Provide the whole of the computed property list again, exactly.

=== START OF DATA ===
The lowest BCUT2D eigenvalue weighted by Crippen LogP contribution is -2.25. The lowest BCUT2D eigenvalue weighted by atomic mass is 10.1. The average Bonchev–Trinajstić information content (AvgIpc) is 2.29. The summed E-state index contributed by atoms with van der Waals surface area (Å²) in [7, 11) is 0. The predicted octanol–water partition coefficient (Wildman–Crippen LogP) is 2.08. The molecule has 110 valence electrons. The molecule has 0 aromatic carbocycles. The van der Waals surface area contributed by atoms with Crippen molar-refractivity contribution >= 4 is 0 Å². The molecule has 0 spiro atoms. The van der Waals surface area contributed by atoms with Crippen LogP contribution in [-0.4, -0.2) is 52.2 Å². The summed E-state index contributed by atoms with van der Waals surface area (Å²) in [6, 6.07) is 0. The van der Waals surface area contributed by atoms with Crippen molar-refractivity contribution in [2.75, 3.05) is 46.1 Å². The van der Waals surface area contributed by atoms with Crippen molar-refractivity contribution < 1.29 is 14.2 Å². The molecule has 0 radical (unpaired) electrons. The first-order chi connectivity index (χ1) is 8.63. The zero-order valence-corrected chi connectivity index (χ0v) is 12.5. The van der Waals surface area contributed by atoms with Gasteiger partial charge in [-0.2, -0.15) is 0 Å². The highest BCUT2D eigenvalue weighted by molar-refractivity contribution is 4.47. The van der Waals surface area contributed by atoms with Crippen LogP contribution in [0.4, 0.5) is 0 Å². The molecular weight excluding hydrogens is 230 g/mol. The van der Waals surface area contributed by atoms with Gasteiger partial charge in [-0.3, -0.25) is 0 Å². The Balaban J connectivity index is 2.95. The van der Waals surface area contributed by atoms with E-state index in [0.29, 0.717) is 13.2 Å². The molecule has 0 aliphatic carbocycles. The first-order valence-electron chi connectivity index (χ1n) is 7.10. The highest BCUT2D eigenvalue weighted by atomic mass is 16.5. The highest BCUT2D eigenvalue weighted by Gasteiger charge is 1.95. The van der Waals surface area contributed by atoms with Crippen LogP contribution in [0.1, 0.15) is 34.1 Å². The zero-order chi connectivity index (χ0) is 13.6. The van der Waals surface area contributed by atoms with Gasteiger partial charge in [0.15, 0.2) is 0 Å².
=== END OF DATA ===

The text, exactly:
The lowest BCUT2D eigenvalue weighted by Crippen LogP contribution is -2.25. The lowest BCUT2D eigenvalue weighted by atomic mass is 10.1. The average Bonchev–Trinajstić information content (AvgIpc) is 2.29. The summed E-state index contributed by atoms with van der Waals surface area (Å²) in [7, 11) is 0. The predicted octanol–water partition coefficient (Wildman–Crippen LogP) is 2.08. The molecule has 110 valence electrons. The molecule has 0 aromatic carbocycles. The van der Waals surface area contributed by atoms with Crippen molar-refractivity contribution >= 4 is 0 Å². The molecule has 0 spiro atoms. The van der Waals surface area contributed by atoms with Crippen LogP contribution in [-0.4, -0.2) is 52.2 Å². The summed E-state index contributed by atoms with van der Waals surface area (Å²) in [6, 6.07) is 0. The van der Waals surface area contributed by atoms with Crippen molar-refractivity contribution in [2.75, 3.05) is 46.1 Å². The van der Waals surface area contributed by atoms with Crippen molar-refractivity contribution < 1.29 is 14.2 Å². The molecule has 0 radical (unpaired) electrons. The first-order chi connectivity index (χ1) is 8.63. The zero-order valence-corrected chi connectivity index (χ0v) is 12.5. The van der Waals surface area contributed by atoms with Gasteiger partial charge in [-0.2, -0.15) is 0 Å². The highest BCUT2D eigenvalue weighted by molar-refractivity contribution is 4.47. The van der Waals surface area contributed by atoms with Crippen LogP contribution in [0.4, 0.5) is 0 Å². The molecular weight excluding hydrogens is 230 g/mol. The van der Waals surface area contributed by atoms with Gasteiger partial charge in [-0.3, -0.25) is 0 Å². The Balaban J connectivity index is 2.95. The van der Waals surface area contributed by atoms with E-state index in [0.29, 0.717) is 13.2 Å². The molecule has 0 aliphatic carbocycles. The first-order valence-electron chi connectivity index (χ1n) is 7.10. The highest BCUT2D eigenvalue weighted by atomic mass is 16.5. The highest BCUT2D eigenvalue weighted by Gasteiger charge is 1.95. The van der Waals surface area contributed by atoms with Crippen LogP contribution in [0.1, 0.15) is 34.1 Å². The zero-order chi connectivity index (χ0) is 13.6. The van der Waals surface area contributed by atoms with Gasteiger partial charge in [0.15, 0.2) is 0 Å².